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i have a problem related to the design of a composite structure. I have an Expression abstract class that describes a generic mathematical expression. The idea is that an expression can be an atomic expression (like "x" or "3") or some kind of aggregation of atomic expressions (like summatories, productories, exponentiations, etc). That turns out to be well described by a Composite pattern, so for instance the class Summatory inherits from OperationTerm, that in turn inherits from Expression, and contains a list "augends" of Expression terms.

Everything is fine until I try to specialize some of these expression on the base of some properties; for example, if an Expression is made up by a Summatory of Monomial terms, it should be "labelled" as a Polynomial, in order to optimize certain kinds of operations (like integrals or derivatives) in a way that is transparent to the client code (that should handle only Expression objects).

Anybody has an idea on how I could design this kind of structure (possibly in an extensible way)?

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4 Answers 4

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I think that you're going about it the wrong way. Don't worry about labelling things as a Polynomial etc.

Just ensure that your translation from whatever input into the actual data structure is simple and straightforward.

Things like Polynomial can be added later or tagged later onto the generic structure that you created originally.

This kind of design pattern comes up a lot in compilers/interpreters for both computer and natural languages. Basically, the first step is syntax analysis, where you build up a syntax structure, e.g. a syntax tree. Then, there is semantic analysis, where meaning is attached to the syntax. Judging by your descriptive terms, you are probably implementing an interpreter for mathematical expressions, so this would be a very close match.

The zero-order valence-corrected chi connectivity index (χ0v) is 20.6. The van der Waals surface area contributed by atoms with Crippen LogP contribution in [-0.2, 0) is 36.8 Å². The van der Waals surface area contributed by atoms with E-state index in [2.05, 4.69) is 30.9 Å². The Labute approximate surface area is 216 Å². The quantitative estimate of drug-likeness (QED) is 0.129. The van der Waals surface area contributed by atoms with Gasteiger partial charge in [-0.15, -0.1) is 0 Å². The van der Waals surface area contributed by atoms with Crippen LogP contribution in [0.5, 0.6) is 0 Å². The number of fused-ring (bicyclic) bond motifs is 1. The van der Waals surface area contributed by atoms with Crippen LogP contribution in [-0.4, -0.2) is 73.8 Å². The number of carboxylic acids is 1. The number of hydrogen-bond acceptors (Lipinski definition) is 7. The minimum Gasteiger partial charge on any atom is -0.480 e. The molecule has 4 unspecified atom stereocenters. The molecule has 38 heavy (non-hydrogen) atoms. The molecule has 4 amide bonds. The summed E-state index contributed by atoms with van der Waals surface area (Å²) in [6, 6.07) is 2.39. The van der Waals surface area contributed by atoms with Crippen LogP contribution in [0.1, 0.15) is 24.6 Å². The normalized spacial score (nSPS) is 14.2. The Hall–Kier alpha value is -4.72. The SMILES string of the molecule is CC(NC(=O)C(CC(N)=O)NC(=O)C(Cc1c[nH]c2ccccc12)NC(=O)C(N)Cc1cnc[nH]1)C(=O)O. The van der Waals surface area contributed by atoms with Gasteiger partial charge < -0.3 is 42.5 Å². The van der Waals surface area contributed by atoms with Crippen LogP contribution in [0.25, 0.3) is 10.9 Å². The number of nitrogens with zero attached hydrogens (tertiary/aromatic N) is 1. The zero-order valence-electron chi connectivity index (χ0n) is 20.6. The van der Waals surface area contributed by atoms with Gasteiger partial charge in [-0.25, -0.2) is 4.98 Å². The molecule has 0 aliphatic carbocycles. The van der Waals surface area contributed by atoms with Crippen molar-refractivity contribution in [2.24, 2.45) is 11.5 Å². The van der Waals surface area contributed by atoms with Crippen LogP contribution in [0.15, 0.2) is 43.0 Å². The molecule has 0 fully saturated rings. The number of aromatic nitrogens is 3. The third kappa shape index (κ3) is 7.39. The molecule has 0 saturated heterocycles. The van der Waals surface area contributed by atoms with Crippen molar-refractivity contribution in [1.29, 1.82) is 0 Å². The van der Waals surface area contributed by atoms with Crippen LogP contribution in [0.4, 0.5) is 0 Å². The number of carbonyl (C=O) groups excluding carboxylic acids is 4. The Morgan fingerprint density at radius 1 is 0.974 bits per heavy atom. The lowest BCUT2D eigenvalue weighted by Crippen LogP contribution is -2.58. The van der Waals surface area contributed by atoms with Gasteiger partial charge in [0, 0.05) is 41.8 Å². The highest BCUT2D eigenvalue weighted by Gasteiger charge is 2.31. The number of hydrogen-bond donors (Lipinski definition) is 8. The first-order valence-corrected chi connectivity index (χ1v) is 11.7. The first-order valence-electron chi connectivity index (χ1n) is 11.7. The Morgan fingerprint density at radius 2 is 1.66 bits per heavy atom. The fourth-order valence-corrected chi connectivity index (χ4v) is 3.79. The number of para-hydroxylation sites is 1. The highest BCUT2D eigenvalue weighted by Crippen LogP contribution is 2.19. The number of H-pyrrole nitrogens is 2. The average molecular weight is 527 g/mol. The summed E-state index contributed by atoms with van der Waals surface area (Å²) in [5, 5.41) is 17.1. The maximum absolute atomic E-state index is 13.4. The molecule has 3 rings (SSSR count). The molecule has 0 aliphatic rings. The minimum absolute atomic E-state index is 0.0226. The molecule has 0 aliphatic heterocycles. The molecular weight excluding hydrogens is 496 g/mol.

Take a look at Kernighan and Pike for their dc (desk calculator) example, Aho Hopcroft and Ullman's books on data structures/language interpreters/compilers, examples of some modern simple compilers etc. They are a fruitful source of design patterns as well (although they predate the popularity of the term).

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You can't. Since you want to have different specialized expressions, you'll have to subclass Expression type.

Usually, when you define types that can be used to build Abstract Syntax Trees like that, you also provide a Visitor and/or a Modifier the client code can use to browse/modify a composite expression from a root.

As for the construction of a new composite expression tree, it should not be problematic since the client code knows what kind of expressions it wants to assemble.

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If expressions are invariant ie they're never written to after creation, then you can just create instances of a specialised class (using a Factory pattern if you want to keep the details out of client code). If they're not invarient you can use the State pattern, and just treat the "labels" you talk about as different states of an expression.

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If CompositeExpression is derived from Expression, and Polynomial is derived from CompositeExpression, then Polynomial is also an Expression (as you said, transparent to client code).

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